The Smoke Signal, MSJ's Official Newspaper


MSJ Community Garden

By: Tiffany Huang

The MSJ Community Garden, a garden available for the MSJ community to visit and enjoy, is a project created by History Teacher Jeff Evans and the Service Learning Waste Reduction Program (SLWRP), which is a program organized by Evans that works on environmental projects at MSJ. The garden is located at the abandoned vandal watch site behind the E-wing, a safe, fenced-in area with little foot traffic. The project, which has been in the making for a few years, was officially started this year by Evans and a group of students during spring break using SLWRP funds and Mission Possible donations. The garden is open every morning and locked at the end of every school day.

The community garden was created using recycled or reclaimed material from the community as part of the ongoing effort to reduce carbon emissions. “The fun part of the project is seeing what we have on campus that we can re-purpose,” says Evans. Mulch and old fence posts, donated by the Fremont Fence Company, were used to build the flower boxes. An old filing cabinet holds mint, and a 55-gallon drum is used as a rainwater collector basin. The soil used to plant the flowers originated from the displaced dirt from the Legacy Brick Project.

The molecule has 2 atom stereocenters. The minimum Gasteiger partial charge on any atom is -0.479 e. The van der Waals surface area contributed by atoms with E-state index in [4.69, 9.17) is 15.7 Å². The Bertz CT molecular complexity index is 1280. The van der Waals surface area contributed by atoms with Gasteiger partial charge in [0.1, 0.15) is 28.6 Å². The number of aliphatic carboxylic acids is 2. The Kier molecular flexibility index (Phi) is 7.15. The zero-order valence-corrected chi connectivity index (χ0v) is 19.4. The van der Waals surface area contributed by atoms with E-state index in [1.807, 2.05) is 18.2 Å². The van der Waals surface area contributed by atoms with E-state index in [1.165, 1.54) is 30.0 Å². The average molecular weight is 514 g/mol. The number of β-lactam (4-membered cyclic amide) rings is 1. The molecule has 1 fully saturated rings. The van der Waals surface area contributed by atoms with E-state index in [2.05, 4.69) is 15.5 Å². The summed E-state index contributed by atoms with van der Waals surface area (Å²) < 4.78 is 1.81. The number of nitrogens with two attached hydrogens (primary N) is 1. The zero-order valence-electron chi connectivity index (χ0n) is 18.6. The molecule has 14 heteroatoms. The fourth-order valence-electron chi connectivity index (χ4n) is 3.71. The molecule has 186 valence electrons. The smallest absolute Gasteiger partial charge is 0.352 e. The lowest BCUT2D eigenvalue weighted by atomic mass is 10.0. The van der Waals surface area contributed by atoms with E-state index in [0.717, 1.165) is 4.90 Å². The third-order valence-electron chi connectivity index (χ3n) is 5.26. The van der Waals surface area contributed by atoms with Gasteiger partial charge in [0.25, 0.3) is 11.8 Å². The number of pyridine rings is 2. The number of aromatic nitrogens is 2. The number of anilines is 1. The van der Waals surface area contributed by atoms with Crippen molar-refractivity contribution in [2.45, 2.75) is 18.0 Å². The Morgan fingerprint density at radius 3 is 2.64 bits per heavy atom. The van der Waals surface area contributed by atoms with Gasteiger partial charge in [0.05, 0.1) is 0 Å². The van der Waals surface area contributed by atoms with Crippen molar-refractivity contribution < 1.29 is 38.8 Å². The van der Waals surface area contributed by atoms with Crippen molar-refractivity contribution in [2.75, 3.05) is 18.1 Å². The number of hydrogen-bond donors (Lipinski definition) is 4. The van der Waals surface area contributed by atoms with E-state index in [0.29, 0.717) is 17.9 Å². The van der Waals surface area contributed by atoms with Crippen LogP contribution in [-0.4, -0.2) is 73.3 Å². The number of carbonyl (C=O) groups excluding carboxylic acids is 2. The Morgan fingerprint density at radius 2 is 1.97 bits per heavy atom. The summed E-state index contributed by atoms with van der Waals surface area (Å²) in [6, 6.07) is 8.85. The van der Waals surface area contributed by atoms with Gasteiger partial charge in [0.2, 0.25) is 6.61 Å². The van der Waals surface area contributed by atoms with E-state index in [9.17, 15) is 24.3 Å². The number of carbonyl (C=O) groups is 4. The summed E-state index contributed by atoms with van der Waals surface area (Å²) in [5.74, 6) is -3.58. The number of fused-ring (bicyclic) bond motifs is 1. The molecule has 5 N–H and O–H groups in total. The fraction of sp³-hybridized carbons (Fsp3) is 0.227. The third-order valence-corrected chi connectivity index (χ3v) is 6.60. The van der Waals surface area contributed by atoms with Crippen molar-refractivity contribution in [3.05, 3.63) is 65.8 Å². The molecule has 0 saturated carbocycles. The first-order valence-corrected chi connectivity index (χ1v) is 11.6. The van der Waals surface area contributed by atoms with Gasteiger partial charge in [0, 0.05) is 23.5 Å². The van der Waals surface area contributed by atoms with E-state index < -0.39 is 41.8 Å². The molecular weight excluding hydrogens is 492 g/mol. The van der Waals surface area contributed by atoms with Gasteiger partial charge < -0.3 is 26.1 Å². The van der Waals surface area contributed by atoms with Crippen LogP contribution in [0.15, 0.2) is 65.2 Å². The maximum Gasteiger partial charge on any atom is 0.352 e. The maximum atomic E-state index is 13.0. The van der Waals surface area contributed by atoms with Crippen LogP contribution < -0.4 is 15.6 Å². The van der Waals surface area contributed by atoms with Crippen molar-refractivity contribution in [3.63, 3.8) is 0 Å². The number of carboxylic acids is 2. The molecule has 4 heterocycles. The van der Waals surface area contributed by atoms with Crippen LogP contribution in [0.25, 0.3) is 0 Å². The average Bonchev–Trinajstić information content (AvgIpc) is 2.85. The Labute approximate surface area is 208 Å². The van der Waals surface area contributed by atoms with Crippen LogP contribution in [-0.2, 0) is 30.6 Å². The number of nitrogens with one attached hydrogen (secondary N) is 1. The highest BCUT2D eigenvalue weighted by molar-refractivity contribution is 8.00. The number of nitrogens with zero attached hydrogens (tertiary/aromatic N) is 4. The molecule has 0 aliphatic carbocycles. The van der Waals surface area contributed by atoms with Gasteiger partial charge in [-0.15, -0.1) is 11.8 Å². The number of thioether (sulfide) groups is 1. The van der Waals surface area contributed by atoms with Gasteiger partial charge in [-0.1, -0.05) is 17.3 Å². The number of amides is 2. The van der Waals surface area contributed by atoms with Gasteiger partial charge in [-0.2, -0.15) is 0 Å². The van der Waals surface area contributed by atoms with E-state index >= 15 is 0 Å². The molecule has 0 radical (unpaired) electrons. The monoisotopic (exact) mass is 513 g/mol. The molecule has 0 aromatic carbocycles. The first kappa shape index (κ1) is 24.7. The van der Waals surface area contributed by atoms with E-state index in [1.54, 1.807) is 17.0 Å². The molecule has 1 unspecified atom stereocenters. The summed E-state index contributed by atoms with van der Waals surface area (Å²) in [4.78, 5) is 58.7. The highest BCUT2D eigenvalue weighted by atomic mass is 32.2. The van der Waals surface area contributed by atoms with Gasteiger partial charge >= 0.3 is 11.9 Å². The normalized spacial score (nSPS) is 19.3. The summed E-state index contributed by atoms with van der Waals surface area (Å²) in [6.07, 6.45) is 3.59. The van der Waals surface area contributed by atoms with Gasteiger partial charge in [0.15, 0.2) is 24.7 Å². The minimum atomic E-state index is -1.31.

The garden is currently managed by Evans and a team of approximately ten students, who water the garden daily. Volunteers are currently in the process of collecting more donations and laying down mulch to even out the land. Long term plans are in place to expand the garden; however, further development is limited by inadequate funding and volunteers.

The secluded garden is home to a variety of herbs and flowers and was created to provide a community garden for everybody at MSJ to enjoy. Teachers and students are encouraged to use the garden for their own purposes, from holding classes in the garden to appreciating the outdoors. “I think that a garden is not just a great place for students to enjoy the aesthetic qualities of it, but also for its learning purposes,” says Evans. “Anyone can come and help with the garden.” Potential volunteers may contact Evans at

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